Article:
To an extent, both hypertension and cardiac hypertrophy are genetically determined, and the two phenomena are related. They also have a common series of predisposing factors. Blood pressure, by general consensus, has a genetic component of approximately 30%; the remaining variability is due to aspects of lifestyle or environment. Left ventricular mass (LVM) heritability is of a similar order. However, variation of blood pressure may only explain 25% of the variation in LVM, whereas a massive 60%, in animal models at least, appears to be independent of blood pressure . Some factors affecting these two complex traits may be common to both, and others specific to one or the other. Some may therefore affect cardiac growth directly, blood pressure directly or cardiac growth indirectly through blood pressure. There are examples of hormones (e.g. angiotensin II or aldosterone) which act in all these ways [2,3]. To add to their interest, there is also some evidence of their production in the heart itself [4–8]. Unravelling these interacting processes from gene differences to final outcome has taken several decades; any advancement has inevitably been governed by technical ingenuity, and progress in experimental animals has been more satisfactory than in human subjects, either normal or abnormal. The question that remains is how to distinguish between the direct and indirect effects on left ventricular mass and what might be the useful intermediate phenotypes? Furthermore, is it possible to monitor phenotype and intermediate phenotypes during the early, preclinical development of LVH, in particular, in a clinically useful, but also scientifically informative way?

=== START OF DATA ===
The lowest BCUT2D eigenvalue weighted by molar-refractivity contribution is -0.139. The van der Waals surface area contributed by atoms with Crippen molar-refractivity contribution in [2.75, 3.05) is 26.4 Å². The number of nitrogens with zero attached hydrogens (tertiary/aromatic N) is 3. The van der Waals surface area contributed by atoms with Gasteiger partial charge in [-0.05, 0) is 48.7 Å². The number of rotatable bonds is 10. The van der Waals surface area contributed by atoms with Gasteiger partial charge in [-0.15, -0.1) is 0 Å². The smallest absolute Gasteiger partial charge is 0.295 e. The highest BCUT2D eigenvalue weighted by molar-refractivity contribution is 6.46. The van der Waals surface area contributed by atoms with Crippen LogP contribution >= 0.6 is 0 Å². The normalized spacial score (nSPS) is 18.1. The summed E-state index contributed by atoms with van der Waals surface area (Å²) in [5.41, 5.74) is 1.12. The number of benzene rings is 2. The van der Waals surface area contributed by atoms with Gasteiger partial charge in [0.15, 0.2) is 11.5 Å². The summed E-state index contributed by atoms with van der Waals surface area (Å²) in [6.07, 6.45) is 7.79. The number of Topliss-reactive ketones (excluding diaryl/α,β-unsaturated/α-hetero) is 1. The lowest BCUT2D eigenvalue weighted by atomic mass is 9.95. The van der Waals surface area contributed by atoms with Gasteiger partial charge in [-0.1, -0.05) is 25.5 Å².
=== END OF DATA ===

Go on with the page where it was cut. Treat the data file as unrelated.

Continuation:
The basic sequence of events to be analysed is obvious: genetic variation leading, via a series of intermediate phenotypes, to the ultimate phenotype which, in the case of blood pressure and left ventricular mass, comprise continuous variables with no delineation between normal and abnormal other than by definition. The inherited component of both phenotypes is polygenic. Many genes and/or quantitative trait loci have been implicated, each making a small albeit significant contribution [1,9–13]. The recent publication of the rat, mouse and human genome will certainly lead to an increase in their number. These genotype/phenotype relationships are much more easily established in animal models for several reasons. First, by selective breeding, particular chromosome regions can be studied in isolation. Similarly, specific study of single genes can be achieved by over-expression, mutation or knockout technology. Second, the time sequence of intermediate phenotypic differences can be assessed invasively or even post mortem or in vitro. Third, importantly, the ultimate phenotypes can be measured directly and therefore with a high level of precision. Blood pressures by telemetry  and heart or left ventricular weights provide simple, high calibre data. Although information from animal experiments provides invaluable clues to the situation in man, these associations still need to be confirmed directly.